Monitoring usually happened several afternoons a week over the course of a couple of weeks. Williams, Agnes and I (and sometimes Lawrence and/or Felix) would jump into Williams’ van and we would make our way out of Swedru over pothole riddled roads and ultimately bumpy tracks to one of the many villages surrounding Swedru. There we would walk around to visit the different families and talk to them and the children, but not before we had paid a quick courtesy visit to the home of the local chief. Most of the families spoke no or only very basic English (instead a local dialect of the Akan language, called Fante, was widely spoken), which meant Williams, Lawrence or Felix had to do the actual interviewing, Agnes had to note everything down, and I was free to sit by or, even better, take pictures. Ultimately many of them ended up in GLOVO’s promotional material, lending at least some sort of credence to my unofficial activities as GLOVO’s ‘photographer’.

One interesting thing about the villages was that unlike Swedru many of them had not been visited by any white people before, which could lead to funny situations beyond the crowds of children following us anywhere. One time we were sitting in a courtyard for an interview, Williams and I on one wooden bench, the entire family (from toddler to grandmother) on another one opposite us. Everyone was staring at me, and suddenly Williams grabbed my arm and waved it around, much to my surprise. He then proceeded to  lightly pinch my skin, which was acknowledged by nods and surprised comments on behalf of the family. I was about to ask Williams what the heck he was doing, when he explained that no one in the family had ever met a white person before, and they had been wondering whether my skin would fall apart upon being touched. Naturally this quickly turned my annoyance into amusement.

K1600_SAM_0484

Image 7: A child draws with donated materials

IMGP2951

Image 8: Young child in a village I forgot the name of

Another time an old man came out of one of the huts as we were interviewing his family, took a seat on the steps in front of the door and curiously eyed my camera. He looked ancient, his face wrinkled, wielded a knobbly wooden cane and may very well have grown up in a country that was still a British colony, known as the Gold Coast (the lovely host-mother of one of my friends, Victoria, did). As I raised my camera to my eye to take a picture of him he marvelled at it with obvious curiosity, so I walked over and showed it to him. He seemed completely amazed, and considering the poverty of the village and his age, it may well be that this was the first time he saw himself on a digital screen. The result can be seen as the cover image of this post.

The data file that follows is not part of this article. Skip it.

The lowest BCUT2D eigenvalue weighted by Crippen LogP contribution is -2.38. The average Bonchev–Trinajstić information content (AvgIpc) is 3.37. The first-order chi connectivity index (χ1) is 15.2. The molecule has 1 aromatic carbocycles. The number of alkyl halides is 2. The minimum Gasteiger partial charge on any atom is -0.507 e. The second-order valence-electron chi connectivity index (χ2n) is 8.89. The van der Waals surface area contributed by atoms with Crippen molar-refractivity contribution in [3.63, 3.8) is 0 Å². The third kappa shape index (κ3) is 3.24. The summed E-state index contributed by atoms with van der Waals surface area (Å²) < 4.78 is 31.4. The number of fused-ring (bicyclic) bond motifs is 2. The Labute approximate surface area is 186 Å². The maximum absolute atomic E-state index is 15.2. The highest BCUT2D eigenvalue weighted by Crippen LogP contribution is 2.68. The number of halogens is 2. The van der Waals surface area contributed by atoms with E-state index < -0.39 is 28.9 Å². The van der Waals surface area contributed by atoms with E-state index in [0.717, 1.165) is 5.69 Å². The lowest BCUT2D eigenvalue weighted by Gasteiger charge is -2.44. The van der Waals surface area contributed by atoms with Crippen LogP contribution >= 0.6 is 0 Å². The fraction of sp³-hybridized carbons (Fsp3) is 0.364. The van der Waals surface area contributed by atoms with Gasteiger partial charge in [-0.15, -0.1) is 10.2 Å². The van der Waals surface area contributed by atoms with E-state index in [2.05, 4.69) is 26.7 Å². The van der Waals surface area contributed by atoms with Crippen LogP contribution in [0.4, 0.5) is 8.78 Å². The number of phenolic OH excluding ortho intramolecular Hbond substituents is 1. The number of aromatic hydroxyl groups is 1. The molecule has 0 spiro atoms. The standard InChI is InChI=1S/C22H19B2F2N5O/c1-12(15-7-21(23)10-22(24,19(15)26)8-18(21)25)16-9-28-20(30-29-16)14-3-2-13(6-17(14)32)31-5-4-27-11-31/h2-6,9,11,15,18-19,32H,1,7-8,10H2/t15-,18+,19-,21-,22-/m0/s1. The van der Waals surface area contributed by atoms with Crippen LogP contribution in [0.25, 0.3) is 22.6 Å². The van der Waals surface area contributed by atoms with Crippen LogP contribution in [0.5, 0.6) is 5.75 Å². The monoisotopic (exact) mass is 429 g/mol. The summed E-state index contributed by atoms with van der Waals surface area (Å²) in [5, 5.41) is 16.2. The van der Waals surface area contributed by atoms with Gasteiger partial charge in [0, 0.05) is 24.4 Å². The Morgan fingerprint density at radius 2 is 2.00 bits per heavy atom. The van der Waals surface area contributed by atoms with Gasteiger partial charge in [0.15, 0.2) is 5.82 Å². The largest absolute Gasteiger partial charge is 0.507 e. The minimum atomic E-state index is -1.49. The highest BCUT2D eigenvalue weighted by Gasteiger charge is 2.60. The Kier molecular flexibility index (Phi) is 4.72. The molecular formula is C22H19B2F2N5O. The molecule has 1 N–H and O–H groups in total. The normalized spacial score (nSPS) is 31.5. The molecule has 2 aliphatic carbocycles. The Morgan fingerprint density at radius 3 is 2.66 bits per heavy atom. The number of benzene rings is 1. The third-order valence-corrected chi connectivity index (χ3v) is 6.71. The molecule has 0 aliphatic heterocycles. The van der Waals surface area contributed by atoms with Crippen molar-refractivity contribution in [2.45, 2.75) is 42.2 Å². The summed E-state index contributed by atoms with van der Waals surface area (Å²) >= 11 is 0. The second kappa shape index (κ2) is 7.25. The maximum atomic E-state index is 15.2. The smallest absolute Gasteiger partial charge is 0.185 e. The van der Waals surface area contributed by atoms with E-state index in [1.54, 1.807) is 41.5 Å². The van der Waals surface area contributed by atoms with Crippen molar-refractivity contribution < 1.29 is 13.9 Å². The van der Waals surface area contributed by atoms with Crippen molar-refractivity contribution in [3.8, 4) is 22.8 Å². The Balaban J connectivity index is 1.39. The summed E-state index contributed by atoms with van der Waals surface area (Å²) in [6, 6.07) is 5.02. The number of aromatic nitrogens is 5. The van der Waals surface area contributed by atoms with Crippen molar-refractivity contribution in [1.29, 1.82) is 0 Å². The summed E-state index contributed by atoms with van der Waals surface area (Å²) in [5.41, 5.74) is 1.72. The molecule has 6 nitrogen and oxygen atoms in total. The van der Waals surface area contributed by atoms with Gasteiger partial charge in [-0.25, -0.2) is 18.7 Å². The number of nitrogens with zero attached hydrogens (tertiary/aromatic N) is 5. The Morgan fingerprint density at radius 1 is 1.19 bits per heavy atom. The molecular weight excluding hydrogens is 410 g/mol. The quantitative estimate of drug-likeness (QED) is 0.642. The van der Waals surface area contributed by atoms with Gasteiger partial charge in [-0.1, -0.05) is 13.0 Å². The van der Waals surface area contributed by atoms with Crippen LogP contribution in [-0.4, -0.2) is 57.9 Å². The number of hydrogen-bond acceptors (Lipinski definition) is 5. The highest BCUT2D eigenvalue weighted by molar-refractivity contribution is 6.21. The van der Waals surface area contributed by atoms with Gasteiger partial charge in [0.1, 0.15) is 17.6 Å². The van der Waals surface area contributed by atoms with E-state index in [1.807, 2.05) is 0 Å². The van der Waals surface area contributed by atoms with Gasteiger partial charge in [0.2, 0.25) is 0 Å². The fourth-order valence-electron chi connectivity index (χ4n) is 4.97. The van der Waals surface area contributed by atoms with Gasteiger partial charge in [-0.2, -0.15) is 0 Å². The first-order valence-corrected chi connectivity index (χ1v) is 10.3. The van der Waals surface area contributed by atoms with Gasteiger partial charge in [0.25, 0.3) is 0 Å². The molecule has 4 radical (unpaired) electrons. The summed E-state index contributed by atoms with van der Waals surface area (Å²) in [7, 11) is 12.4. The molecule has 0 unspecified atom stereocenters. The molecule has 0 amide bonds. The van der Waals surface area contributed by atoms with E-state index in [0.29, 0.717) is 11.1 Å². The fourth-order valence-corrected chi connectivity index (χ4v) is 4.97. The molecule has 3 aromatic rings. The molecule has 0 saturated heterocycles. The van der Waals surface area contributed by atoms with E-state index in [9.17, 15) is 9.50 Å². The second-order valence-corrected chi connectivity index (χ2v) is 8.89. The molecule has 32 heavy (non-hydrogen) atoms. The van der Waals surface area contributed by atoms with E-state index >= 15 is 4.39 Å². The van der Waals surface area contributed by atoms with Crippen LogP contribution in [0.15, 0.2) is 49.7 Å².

Other, irregular projects that GLOVO pursued and I participated in, in the villages or Swedru, included a blood donation exercise in the city centre, donations of clothing to villages, the screening of educational movies in villages to raise awareness on issues such as gender equality, HIV or child abuse, a visit to the areas of Swedru flooded in June 2010 and interviews with those affected, and the health insurance registration.

A child sells vegetables in Bobikuma, Ghana.

Image 9: Child selling vegetables

P1040297

Image 10: As we are setting up the equipment for a film screening in one of the villages, the sun sets over the coconut trees

Ultimately the visits to the villages produced many of my favourite images from Ghana. While Ghanaians are generally very open to being photographed, the people in the villages were even more so. Walking between the mud compounds, surrounded by coconut and banana trees, in the late hours of the afternoon usually resulted in beautiful, golden light, and I managed to take many portraits, both candid (like the one of the child balancing a plate of vegetables on its head) and open ones. My mother actually surprised me by printing two of them (the aforementioned child, and the old man in red shorts) out which are now adorning my walls.

Advertisements

Leave a Reply

Fill in your details below or click an icon to log in:

WordPress.com Logo

You are commenting using your WordPress.com account. Log Out / Change )

Twitter picture

You are commenting using your Twitter account. Log Out / Change )

Facebook photo

You are commenting using your Facebook account. Log Out / Change )

Google+ photo

You are commenting using your Google+ account. Log Out / Change )

Connecting to %s